A Call for Housing Justice

Earlier this year, Funding Exchange launched political education programming for our stakeholders. Our first conference call, in February, brought together housing activists, donors and people in philanthropy to talk about bright spots in the struggle against foreclosure in our country right now.

The call, our work leading up to it, and the connections we’ve made since then have shown us that there’s a strong movement for housing justice on many fronts, and this movement needs support from people who want to get to the root causes of the housing crisis.

This Spring: the donor political education call

The speakers on the conference call included Rob Robinson, with Take Back the Land (TBTL); Katrina Gamble with Leadership Center for the Common Good; and Bill Lipton with Campaign for a Fair Settlement (CFFS).

FEX donors and other callers ‘eavesdropped’ while the speakers shared their analyses of the crisis, their work and how they define success towards racial and economic justice. Much of the discussion centered on two themes:

  • The higher level of cooperation that we’ve seen in this housing justice movement, and the successes of these collaborations; and
  • The different strategies we’re seeing people employ in response to the housing crisis.

Cooperation at work

The speakers shared their observations about the increased level of cooperation – more than we’ve seen in years – that this crisis has created among grassroots groups. After the call this sentiment was echoed often when we spoke to activists and other colleagues in philanthropy. Some great examples:

  • D6 – Occupy our Homes: The December 6, 2011 national day of action was a success, especially in New York City. This collaboration demonstrated a powerful, first-time collaboration between Occupiers and community members, organized by grassroots groups like Take Back the Land and Picture the Homeless, across lines of race and privilege.
  • Campaign for a Fair Settlement: This coalition, made up of the Leadership Center for the Common Good, New Bottom Line, MoveOn and others, led the fight for 2012’s national “loan servicing” settlement by focusing on Attorneys General and targeting the Obama administration. They were successful in opening up banks to be investigated and in securing state funds for principal reduction and counseling for homeowners.
  • Boston Community Capital & City Life’s Vida Urbana Program: In Boston, a unique partnership has formed between people and banks to keep folks in their homes. Vida Urbana counsels homeowners with underwater mortgages and helps them approach the banks that hold their mortgages; when those banks won’t compromise, Boston Community Capital buys the underwater mortgages from them, and then sells the homes back to the families.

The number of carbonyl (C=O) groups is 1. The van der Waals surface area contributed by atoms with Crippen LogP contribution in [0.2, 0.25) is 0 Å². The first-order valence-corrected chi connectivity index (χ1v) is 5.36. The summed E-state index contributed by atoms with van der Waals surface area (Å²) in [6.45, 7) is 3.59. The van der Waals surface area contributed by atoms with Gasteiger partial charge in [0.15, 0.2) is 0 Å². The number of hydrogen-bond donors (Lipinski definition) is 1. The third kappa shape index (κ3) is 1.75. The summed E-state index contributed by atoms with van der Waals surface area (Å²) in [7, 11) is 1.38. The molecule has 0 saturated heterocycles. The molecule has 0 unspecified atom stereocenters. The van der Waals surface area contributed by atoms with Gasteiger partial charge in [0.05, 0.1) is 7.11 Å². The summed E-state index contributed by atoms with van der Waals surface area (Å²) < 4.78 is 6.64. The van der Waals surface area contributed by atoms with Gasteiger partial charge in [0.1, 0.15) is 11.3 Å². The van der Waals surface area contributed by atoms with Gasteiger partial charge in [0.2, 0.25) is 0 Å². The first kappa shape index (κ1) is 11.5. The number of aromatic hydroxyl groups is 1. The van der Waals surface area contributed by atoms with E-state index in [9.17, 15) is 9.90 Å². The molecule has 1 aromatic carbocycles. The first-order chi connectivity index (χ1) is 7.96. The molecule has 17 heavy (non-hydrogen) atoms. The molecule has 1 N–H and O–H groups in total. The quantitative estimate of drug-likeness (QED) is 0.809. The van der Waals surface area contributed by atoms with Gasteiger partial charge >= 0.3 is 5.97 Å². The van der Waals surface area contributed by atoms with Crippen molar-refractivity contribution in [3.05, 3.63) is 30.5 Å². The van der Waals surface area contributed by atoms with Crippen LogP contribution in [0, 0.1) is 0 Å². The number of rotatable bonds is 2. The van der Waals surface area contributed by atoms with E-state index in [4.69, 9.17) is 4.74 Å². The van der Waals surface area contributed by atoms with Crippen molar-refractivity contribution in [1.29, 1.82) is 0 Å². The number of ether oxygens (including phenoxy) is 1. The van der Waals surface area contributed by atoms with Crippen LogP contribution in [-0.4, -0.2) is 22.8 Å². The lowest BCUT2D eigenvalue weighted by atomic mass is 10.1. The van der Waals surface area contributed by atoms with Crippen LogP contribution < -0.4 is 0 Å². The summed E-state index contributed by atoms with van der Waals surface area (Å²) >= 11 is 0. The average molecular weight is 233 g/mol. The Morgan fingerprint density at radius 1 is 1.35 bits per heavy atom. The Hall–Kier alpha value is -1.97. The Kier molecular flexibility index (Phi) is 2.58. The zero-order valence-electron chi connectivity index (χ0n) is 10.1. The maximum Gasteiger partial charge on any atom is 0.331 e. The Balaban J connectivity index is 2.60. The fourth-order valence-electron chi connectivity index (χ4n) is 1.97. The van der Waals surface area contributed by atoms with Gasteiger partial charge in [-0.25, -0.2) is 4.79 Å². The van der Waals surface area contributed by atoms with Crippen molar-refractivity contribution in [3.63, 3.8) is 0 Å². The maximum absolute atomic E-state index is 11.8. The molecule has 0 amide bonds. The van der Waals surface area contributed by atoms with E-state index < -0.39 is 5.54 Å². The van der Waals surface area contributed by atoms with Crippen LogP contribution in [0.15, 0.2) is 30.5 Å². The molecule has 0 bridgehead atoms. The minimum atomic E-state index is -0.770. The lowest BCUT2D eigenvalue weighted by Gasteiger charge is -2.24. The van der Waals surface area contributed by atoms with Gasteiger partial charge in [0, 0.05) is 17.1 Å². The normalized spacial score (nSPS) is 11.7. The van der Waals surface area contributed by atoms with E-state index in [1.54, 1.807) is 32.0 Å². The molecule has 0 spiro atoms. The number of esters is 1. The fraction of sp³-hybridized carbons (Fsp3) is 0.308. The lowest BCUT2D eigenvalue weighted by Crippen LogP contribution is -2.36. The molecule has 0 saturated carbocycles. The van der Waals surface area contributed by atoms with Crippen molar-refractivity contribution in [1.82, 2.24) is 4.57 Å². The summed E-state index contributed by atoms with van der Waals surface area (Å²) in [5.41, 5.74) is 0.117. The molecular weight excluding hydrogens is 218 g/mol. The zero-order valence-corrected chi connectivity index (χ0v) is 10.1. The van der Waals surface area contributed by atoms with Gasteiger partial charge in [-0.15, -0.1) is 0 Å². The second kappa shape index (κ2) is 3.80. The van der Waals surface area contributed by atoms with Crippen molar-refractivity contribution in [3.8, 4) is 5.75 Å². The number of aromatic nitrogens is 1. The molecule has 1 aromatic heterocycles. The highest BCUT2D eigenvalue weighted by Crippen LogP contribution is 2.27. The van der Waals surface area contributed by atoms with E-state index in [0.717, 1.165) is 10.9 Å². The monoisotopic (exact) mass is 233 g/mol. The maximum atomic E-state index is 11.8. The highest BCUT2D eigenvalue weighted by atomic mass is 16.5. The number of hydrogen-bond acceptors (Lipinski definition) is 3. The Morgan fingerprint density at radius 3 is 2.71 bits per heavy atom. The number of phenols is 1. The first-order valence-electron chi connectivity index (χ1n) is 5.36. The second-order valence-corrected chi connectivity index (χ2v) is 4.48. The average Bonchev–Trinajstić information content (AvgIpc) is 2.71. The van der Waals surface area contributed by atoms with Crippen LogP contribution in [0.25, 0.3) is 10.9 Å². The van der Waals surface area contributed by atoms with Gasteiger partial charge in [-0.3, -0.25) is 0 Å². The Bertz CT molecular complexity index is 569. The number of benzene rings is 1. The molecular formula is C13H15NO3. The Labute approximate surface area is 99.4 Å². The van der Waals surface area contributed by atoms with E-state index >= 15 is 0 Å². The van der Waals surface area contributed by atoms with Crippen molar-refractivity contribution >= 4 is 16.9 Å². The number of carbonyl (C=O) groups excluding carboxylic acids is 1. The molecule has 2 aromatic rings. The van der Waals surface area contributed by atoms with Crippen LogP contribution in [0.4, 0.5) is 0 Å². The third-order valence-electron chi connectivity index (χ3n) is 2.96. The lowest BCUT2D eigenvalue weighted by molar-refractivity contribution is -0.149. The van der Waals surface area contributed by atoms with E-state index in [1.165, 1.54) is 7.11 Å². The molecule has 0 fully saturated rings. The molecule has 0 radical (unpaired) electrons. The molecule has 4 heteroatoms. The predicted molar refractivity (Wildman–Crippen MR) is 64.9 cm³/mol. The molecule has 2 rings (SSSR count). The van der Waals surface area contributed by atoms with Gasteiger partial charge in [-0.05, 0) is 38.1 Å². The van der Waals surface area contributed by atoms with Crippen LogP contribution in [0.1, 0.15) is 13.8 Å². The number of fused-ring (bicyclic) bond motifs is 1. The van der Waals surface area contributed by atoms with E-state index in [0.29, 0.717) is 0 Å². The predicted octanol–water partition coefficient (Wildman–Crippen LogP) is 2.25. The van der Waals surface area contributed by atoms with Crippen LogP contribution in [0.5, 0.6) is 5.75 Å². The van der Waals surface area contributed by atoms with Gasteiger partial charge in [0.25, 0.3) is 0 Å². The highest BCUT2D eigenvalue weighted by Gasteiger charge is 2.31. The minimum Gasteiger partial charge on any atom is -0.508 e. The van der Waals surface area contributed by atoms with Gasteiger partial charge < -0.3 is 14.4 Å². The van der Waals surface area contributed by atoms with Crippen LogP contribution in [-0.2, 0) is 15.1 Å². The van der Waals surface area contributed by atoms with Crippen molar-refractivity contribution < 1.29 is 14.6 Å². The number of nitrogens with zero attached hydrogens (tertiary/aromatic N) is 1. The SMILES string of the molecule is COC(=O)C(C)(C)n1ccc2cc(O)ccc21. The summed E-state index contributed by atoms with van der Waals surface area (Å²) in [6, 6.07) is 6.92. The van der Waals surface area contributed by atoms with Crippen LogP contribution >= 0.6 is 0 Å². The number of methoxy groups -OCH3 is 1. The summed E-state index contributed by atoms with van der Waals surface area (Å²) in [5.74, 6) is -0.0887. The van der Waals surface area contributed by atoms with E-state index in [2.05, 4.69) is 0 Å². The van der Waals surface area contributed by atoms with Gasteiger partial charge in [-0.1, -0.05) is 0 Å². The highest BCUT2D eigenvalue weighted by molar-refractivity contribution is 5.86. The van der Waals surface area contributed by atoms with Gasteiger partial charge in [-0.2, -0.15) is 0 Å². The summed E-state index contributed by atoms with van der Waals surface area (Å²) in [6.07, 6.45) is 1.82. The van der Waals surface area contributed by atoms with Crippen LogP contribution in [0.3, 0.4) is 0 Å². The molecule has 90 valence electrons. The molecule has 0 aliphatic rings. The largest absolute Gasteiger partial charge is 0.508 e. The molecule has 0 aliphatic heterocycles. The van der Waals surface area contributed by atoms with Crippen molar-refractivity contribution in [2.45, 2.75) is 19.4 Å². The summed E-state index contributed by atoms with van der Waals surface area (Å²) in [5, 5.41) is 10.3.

• O4O – Organize for Occupation: Formed before the 2008 economic crises, O4O is comprised of groups like Housing Is a Human Right, Common Law, National Economic and Social Rights Initiative, and others. This unique collaboration of lawyers, artists, homeowners, renters, and academics address the housing crisis through anti-eviction campaigns and by occupying vacant properties.

Community coalitions in cities like Raleigh, Detroit, Portland, Miami and Madison are also making progress. For this movement, cooperation is the name of the game.

Different strategies attract different levels of support

When we look deeper at the differences in strategy, we see that some have more “funding appeal” than others. Even in this period of mass collaboration, progressive funding remains concentrated in traditional relief work, not in policy or cultural change. There is a lack of funding for work focused on the root cause of the housing crisis and in non-traditional, community-based solutions for understanding and addressing the problem. One activist I spoke with described “a hole in funding for groups doing radical housing work.”

We used the February conference call as a catalyst for movement building – not just having guests talk at FEX’s community stakeholders but bringing people together to discuss how they might find common ground in their work. Good things have emerged since the call:

Campaign for a Fair Settlement has partnered with the Home Defenders League to bring an organizing component (organizing underwater homeowners) to the Campaign’s “inside baseball” tactics.

Take Back the Land has begun pursuing deeper relationships with funders and individual donors, realizing the historic role philanthropy can play in creating long-term social change, especially when non-violent direct action and community organizing is needed to get there.

As always, there’s a need for funding deeper change

These past few months we’ve been making connections in the community, learning about housing justice efforts and exploring what role FEX could play in this area. It’s clear that there is a high demand for radical funding for housing justice work.

Becky RafterWe have begun organizing donors who are interested in creating a Housing Justice fund. Let me know if you want to be part of this effort! Give me a call at 212-529-5300 ext 315 or email me at brafter@fex.org.

If you want to get timely invitations to our political education calls, email is the best way to stay in touch. Give us an email address and we’ll make sure you can be on the next conversation!